Senator Susan Collins (R-ME) praised the Department of Homeland Security’s (DHS) announcement today that it plans to allow American and Canadian children to present birth certificates at border crossings, instead of requiring only passports for entry into the U.S. DHS announced its proposal as part the forthcoming Notice of Proposed Rulemaking on the Western Hemisphere Travel Initiative (WHTI). The WHTI, when implemented, will define travel document requirements for U.S. land and sea border entry.
DHS’ proposal would allow U.S. and Canadian children, ages 15 and younger with parental consent, to cross the border at land and sea ports with a certified copy of their birth certificate as an alternative to a passport or other WHTI compliant identity card. U.S. and Canadian children, ages 16 through 18, traveling with public or private school groups, religious groups, social or cultural organizations or teams associated with youth athletics organizations would also be able to enter, under adult supervision, with a certified copy of their birth certificate. This proposal will be subject to public comment as part of the rulemaking process on the WHTI.
Senator Collins sent a letter to DHS Secretary Michael Chertoff in November, seeking action on alternative procedures to presenting a passport for school groups and minimizing the impact on families with children when they cross the border with Canada.
“DHS’ announcement today is welcome news. The cost to families to meet the passport requirement, and the burden it would have put on group chaperones and teachers, may have prevented some children from taking part in class trips and competitive sports across the border. So this makes good sense to allow some flexibility on the requirements for children.” said Senator Collins. “We must continue to balance the need to secure our borders with the need to ensure that we do not impose an undue burden on Americans who live near the border. For many Maine residents, quick and easy border crossing is necessary in order to access essential services, travel to their jobs or school and sporting events, to attend church, and to visit family and friends.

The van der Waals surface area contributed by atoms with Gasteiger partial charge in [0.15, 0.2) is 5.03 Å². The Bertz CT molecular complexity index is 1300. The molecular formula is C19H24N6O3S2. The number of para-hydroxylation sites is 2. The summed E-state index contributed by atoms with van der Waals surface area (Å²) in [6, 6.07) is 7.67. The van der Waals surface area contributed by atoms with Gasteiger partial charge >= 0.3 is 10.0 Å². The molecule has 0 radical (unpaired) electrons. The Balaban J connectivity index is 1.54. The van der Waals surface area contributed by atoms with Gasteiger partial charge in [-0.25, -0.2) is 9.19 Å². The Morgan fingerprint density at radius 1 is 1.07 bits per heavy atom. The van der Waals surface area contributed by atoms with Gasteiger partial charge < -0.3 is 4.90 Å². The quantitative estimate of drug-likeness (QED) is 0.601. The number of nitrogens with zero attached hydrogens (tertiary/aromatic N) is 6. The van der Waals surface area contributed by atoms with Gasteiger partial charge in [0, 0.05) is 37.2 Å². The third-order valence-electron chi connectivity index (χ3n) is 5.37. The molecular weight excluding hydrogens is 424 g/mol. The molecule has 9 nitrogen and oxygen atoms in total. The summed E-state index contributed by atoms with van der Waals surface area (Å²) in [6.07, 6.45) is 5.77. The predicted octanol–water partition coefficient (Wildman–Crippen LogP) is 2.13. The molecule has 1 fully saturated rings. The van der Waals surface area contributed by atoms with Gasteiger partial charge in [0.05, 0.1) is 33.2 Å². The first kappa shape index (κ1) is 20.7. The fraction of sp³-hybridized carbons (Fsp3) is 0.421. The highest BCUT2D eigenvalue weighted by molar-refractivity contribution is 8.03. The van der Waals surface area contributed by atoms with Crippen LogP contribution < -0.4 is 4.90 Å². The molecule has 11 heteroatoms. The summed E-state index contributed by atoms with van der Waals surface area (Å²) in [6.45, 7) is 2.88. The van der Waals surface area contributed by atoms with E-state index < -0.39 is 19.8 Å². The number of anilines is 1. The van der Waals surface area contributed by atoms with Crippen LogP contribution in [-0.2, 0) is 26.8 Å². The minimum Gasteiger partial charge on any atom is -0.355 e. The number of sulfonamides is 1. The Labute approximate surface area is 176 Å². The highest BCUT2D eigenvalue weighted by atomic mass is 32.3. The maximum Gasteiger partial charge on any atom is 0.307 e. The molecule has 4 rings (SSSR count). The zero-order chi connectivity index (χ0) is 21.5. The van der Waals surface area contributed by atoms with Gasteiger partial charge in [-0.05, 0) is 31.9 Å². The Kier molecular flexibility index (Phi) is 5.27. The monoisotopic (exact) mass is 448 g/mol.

“I will continue to press DHS to move forward on developing procedures to accept alternative forms of identification for all Americans, instead of just passports, when the WHTI is fully implemented at our borders.”
The WHTI or “passport rule” was signed into law in 2004 and would require all individuals crossing the borders from Canada and Mexico to carry passports or documents deemed sufficient by DHS to denote identity and citizenship. Senator Collins, who is ranking member of the Senate Committee on Homeland Security and Governmental Affairs, has long argued that new travel rules should take into account the unique needs of states such as Maine, where frequent travel across the border is crucial. She was successful in her efforts to encourage DHS Secretary Chetoff to identify less expensive forms of identification as alternatives to a passport, which would meet the criteria set forth in the WHTI. She has also been successful in her efforts to delay full implementation of this measure while DHS works to identify alternative forms of ID that take the needs of frequent travelers residing in border communities into account.